Monday, September 27, 2010
MASDAR = DISNEYLAND ?
Alors que l'auto-proclamée première ville écologique de la planète, Masdar sort peu à peu des sables d'Abou Dabi, commence à se faire jour les vraies questions sur la nature de ce projet urbain hors norme.
Voir ci-dessus quelques extraits du papier "In Arabian Desert, a Sustainable City Rises" paru ce week-end dans le NYT. C'est assez cinglant !
"Mr. Foster’s most radical move was the way he dealt with one of the most vexing urban design challenges of the past century: what to do with the car. Not only did he close Masdar entirely to combustion-engine vehicles, he buried their replacement — his network of electric cars — underneath the city. Then, to further reinforce the purity of his vision, he located almost all of the heavy-duty service functions — a 54-acre photovoltaic field and incineration and water treatment plants — outside the city.
The result, Mr. Foster acknowledged, feels a bit like Disneyland. “Disneyland is attractive because all the service is below ground,” he said. “We do the same here — it is literally a walled city. Traditional cars are stopped at the edgeS.”
" What Masdar really represents, in fact, is the crystallization of another global phenomenon: the growing division of the world into refined, high-end enclaves and vast formless ghettos where issues like sustainability have little immediate relevance. That’s obviously not how Mr. Foster sees it. He said the city was intended to house a cross-section of society, from students to service workers. “It is not about social exclusion,” he added.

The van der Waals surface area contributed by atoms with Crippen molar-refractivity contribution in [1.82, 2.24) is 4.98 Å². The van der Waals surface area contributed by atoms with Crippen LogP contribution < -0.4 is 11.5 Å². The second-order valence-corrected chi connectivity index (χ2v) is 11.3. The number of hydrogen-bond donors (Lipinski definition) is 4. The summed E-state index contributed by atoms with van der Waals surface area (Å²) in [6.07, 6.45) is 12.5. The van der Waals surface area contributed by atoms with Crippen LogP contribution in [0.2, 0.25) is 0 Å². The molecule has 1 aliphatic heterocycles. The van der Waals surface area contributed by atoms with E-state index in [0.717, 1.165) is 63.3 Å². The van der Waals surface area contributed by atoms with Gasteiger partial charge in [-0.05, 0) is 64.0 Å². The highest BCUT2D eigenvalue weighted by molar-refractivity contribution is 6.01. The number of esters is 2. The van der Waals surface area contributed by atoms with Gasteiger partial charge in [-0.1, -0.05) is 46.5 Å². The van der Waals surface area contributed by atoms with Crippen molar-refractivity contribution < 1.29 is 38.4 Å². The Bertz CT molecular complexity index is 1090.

And yet Masdar seems like the fulfillment of that idea. Ever since the notion that thoughtful planning could improve the lot of humankind died out, sometime in the 1970s, both the megarich and the educated middle classes have increasingly found solace by walling themselves off inside a variety of mini-utopias.
This has involved not only the proliferation of suburban gated communities, but also the transformation of city centers in places like Paris and New York into playgrounds for tourists and the rich. Masdar is the culmination of this trend: a self-sufficient society, lifted on a pedestal and outside the reach of most of the world’s citizens."
On est pas très loin de "La ville qui n'existait pas"
Et pour aller plus loin sur le sujet, voir là, là ou là.